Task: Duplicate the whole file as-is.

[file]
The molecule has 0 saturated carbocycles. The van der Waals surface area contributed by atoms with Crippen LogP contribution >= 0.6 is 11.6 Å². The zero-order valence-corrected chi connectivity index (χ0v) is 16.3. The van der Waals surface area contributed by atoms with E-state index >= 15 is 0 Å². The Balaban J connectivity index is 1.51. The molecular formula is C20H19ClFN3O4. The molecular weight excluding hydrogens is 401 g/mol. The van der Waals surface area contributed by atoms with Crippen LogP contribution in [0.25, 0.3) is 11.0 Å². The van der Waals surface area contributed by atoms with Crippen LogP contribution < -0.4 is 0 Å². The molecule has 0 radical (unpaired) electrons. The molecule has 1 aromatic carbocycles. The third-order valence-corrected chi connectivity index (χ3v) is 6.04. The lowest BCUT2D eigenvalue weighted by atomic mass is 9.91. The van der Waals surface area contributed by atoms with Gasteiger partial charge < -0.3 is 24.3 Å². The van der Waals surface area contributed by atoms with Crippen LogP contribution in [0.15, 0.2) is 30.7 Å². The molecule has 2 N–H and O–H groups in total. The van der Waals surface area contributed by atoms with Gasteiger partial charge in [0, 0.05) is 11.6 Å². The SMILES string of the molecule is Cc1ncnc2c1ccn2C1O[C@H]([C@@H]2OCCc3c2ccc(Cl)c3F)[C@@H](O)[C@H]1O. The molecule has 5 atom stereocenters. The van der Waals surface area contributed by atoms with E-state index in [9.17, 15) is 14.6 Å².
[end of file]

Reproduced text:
The molecule has 0 saturated carbocycles. The van der Waals surface area contributed by atoms with Crippen LogP contribution >= 0.6 is 11.6 Å². The zero-order valence-corrected chi connectivity index (χ0v) is 16.3. The van der Waals surface area contributed by atoms with E-state index >= 15 is 0 Å². The Balaban J connectivity index is 1.51. The molecular formula is C20H19ClFN3O4. The molecular weight excluding hydrogens is 401 g/mol. The van der Waals surface area contributed by atoms with Crippen LogP contribution in [0.25, 0.3) is 11.0 Å². The van der Waals surface area contributed by atoms with Crippen LogP contribution < -0.4 is 0 Å². The molecule has 0 radical (unpaired) electrons. The molecule has 1 aromatic carbocycles. The third-order valence-corrected chi connectivity index (χ3v) is 6.04. The lowest BCUT2D eigenvalue weighted by atomic mass is 9.91. The van der Waals surface area contributed by atoms with Gasteiger partial charge < -0.3 is 24.3 Å². The van der Waals surface area contributed by atoms with Crippen LogP contribution in [0.15, 0.2) is 30.7 Å². The molecule has 2 N–H and O–H groups in total. The van der Waals surface area contributed by atoms with Gasteiger partial charge in [0, 0.05) is 11.6 Å². The SMILES string of the molecule is Cc1ncnc2c1ccn2C1O[C@H]([C@@H]2OCCc3c2ccc(Cl)c3F)[C@@H](O)[C@H]1O. The molecule has 5 atom stereocenters. The van der Waals surface area contributed by atoms with E-state index in [9.17, 15) is 14.6 Å².